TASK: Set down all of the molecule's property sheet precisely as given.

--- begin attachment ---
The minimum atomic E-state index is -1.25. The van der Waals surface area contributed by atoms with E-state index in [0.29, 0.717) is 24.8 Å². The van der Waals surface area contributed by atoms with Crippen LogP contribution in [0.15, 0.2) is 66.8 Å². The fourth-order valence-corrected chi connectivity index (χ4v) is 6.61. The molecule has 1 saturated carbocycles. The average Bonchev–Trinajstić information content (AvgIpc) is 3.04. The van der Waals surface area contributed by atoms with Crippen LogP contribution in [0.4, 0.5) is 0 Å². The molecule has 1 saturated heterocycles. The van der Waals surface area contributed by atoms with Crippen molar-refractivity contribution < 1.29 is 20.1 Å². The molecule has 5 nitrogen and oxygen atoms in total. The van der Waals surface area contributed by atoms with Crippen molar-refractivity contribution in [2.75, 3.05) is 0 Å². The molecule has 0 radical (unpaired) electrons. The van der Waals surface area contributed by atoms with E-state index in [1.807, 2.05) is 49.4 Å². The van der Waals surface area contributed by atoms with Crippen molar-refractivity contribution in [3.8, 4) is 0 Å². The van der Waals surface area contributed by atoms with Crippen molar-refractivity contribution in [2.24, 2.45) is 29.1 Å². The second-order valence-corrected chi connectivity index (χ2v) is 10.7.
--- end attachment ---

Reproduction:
The minimum atomic E-state index is -1.25. The van der Waals surface area contributed by atoms with E-state index in [0.29, 0.717) is 24.8 Å². The van der Waals surface area contributed by atoms with Crippen LogP contribution in [0.15, 0.2) is 66.8 Å². The fourth-order valence-corrected chi connectivity index (χ4v) is 6.61. The molecule has 1 saturated carbocycles. The average Bonchev–Trinajstić information content (AvgIpc) is 3.04. The van der Waals surface area contributed by atoms with Crippen LogP contribution in [0.4, 0.5) is 0 Å². The molecule has 1 saturated heterocycles. The van der Waals surface area contributed by atoms with Crippen molar-refractivity contribution < 1.29 is 20.1 Å². The molecule has 5 nitrogen and oxygen atoms in total. The van der Waals surface area contributed by atoms with Crippen molar-refractivity contribution in [2.75, 3.05) is 0 Å². The molecule has 0 radical (unpaired) electrons. The van der Waals surface area contributed by atoms with E-state index in [1.807, 2.05) is 49.4 Å². The van der Waals surface area contributed by atoms with Crippen molar-refractivity contribution in [3.8, 4) is 0 Å². The van der Waals surface area contributed by atoms with Crippen molar-refractivity contribution in [2.24, 2.45) is 29.1 Å². The second-order valence-corrected chi connectivity index (χ2v) is 10.7.